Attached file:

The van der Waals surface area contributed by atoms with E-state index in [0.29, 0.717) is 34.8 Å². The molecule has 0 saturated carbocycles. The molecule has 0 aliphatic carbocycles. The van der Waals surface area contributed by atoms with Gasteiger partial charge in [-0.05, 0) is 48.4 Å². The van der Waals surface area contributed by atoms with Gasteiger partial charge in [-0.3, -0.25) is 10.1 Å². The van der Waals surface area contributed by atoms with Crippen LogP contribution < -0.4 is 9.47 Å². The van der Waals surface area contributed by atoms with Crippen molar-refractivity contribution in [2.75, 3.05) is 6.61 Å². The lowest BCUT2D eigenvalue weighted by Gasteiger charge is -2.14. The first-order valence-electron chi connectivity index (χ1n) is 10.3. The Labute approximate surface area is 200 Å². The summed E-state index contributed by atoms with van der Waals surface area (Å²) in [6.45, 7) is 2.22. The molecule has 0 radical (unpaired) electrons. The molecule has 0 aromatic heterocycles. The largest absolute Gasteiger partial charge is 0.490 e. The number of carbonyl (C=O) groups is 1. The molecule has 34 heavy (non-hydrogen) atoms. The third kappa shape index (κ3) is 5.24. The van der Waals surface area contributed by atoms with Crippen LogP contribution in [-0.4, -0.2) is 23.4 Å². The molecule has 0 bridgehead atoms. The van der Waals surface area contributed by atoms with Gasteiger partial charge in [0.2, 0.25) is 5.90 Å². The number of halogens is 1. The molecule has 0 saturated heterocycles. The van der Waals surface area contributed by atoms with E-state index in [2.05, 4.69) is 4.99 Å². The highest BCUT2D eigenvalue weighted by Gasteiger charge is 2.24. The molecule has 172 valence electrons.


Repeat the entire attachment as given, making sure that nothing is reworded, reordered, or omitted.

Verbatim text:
The van der Waals surface area contributed by atoms with E-state index in [0.29, 0.717) is 34.8 Å². The molecule has 0 saturated carbocycles. The molecule has 0 aliphatic carbocycles. The van der Waals surface area contributed by atoms with Gasteiger partial charge in [-0.05, 0) is 48.4 Å². The van der Waals surface area contributed by atoms with Gasteiger partial charge in [-0.3, -0.25) is 10.1 Å². The van der Waals surface area contributed by atoms with Crippen LogP contribution < -0.4 is 9.47 Å². The van der Waals surface area contributed by atoms with Crippen molar-refractivity contribution in [2.75, 3.05) is 6.61 Å². The lowest BCUT2D eigenvalue weighted by Gasteiger charge is -2.14. The first-order valence-electron chi connectivity index (χ1n) is 10.3. The Labute approximate surface area is 200 Å². The summed E-state index contributed by atoms with van der Waals surface area (Å²) in [6.45, 7) is 2.22. The molecule has 0 radical (unpaired) electrons. The molecule has 0 aromatic heterocycles. The largest absolute Gasteiger partial charge is 0.490 e. The number of carbonyl (C=O) groups is 1. The molecule has 34 heavy (non-hydrogen) atoms. The third kappa shape index (κ3) is 5.24. The van der Waals surface area contributed by atoms with Crippen LogP contribution in [-0.4, -0.2) is 23.4 Å². The molecule has 0 bridgehead atoms. The van der Waals surface area contributed by atoms with Gasteiger partial charge in [0.2, 0.25) is 5.90 Å². The number of halogens is 1. The molecule has 0 saturated heterocycles. The van der Waals surface area contributed by atoms with E-state index in [2.05, 4.69) is 4.99 Å². The highest BCUT2D eigenvalue weighted by Gasteiger charge is 2.24. The molecule has 172 valence electrons.